(Panthera pardus)

Total length 1.5m – 2.1m / shoulder height 65 – 80cm / tail 65 – 110cm / mass 70 – 90kg male, 40 – 60kg female.

The body color varies from almost white to yellow – brown with black spots on the legs, flanks, hindquarters and the head. The rest of the body is covered with black spots consisting of rosettes or broken circles of irregular black spots. Ears are rounded and white-tipped.

Solitary except when pair comes together to mate or when females are supporting the dependent youngsters. They stalk and pounce on their prey. Leopards are good climbers and swimmers and are often during the day found resting high up in a tree. Normally active during the night but occasionally seen at low light or early in the morning. Males marked their territories by means of urine, droppings and tree scratching; territories of one male may overlap that of several females. Size of territories may differ depending on the availability of food. (20km² – 200km²)

Prefer areas with medium to high cover of vegetation and trees. Being found in all habitats from semi-desert to forests. Widely distributed preferring high mountains and also found on coastlines.

Can kill sheep, goats and even young calves when entering a farming community.

The Cape Leopard Trust is a non-pro




Control method -no permits required

Control method – permits required

Contact person

Cape Nature


All non-lethal methods.

Only for officials in terms of TOPS Ordinary Permit. (CapeNature manages DCA leopards in terms of TOPS and no permits are issued to landowners or professional hunters)

Contact nearest CapeNature office for assistance.

Cape Nature does not implement TOPS in the Western Cape, but they do have an Ordinary TOPS Permit for the management of DCA leopards. Only officials listed on the Ordinary Permit are allowed the manage leopards. No permits are issued to landowners or professional hunters, but the officials will assist the landowner should a leopard becomes a problem.

KZN Wildlife


Are categorised “Vulnerable” in TOPS
In terms of Ordinance, leopards are “Specially protected.

Contact your District Conservation Officer (DCO) who will advise and assist.  Only managed by officials or service provider appointed by Ezemvelo.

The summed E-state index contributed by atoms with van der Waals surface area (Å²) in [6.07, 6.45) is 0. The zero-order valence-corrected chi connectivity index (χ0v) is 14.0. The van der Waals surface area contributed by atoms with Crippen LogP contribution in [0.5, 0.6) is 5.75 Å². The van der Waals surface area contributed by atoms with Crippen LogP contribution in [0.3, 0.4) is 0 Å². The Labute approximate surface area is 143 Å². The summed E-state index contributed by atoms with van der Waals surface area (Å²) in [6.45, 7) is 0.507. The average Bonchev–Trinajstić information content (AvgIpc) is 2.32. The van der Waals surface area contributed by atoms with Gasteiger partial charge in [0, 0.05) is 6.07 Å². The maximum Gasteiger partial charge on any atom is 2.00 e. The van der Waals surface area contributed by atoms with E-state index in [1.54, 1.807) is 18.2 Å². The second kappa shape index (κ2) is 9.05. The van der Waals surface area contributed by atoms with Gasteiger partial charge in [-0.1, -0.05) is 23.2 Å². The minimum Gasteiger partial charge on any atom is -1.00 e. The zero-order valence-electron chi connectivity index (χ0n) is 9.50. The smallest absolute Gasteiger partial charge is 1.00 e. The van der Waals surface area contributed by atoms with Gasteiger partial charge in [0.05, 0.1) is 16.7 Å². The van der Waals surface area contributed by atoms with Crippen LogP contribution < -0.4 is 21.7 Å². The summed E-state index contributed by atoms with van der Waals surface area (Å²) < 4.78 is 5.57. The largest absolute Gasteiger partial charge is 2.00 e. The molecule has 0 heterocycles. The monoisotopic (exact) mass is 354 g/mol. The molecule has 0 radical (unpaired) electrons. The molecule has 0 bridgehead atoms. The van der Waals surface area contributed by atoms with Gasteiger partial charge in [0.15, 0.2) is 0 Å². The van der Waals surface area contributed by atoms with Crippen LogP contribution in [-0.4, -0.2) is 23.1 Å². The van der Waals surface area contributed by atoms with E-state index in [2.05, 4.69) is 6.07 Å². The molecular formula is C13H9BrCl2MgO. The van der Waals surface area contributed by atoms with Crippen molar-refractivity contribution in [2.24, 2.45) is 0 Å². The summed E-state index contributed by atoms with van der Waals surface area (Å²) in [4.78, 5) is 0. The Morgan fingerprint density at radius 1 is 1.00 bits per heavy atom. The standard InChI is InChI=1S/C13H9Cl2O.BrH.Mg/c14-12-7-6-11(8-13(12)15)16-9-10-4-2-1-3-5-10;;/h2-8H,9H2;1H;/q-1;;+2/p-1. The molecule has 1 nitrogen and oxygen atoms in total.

Ezemvelo has a Damage Causing Animal Standard Operating Procedure (SOP). DCA are managed in terms of this SOP. Your first port of call is your District Conservation Officer who will respond accordingly and provide advice. Management of DCA does not fall within the definition of hunting and are managed on a case-by-case basis in association with your DCO.

KZN Centralised permit application
Sharron Hughes (033) 8451968 /
Permits are then sent to appropriate DCO to undertake the inspection

In the case of DCA, it is better to contact the DCO directly as generally permits are not required – and prompt action is. If this DCA is an emergency, the land owner can act immediately and contact his/her DCO thereafter (within 24hrs). The DCO will undertake the necessary field inspection and approve the permit post facto.

DETEA – Free State Province


None. Killing without permits only in case of self defence/ emergency, report to authorities within 48 hours followed by an investigation
to determine if killing was legal.

TOPS permit to landowner, only after investigation and identification by Dept. officials and for capturing by approved cage trap before lethal control will be considered.
Escape or operating from out of Protected Area, TOPS permit to officials with Standing Permit to capture with approved cage trap before lethal control will be considered.

The Cape Leopard Trust is a non-governmental organization that specifically looks after leopard conservation in the Western Cape. They talk to Landbou Radio about their cooperation with farmers, should they experience livestock losses as a result of a leopard.  Listen from 01:22 – 10:38 




© 2023 All Rights Reserved.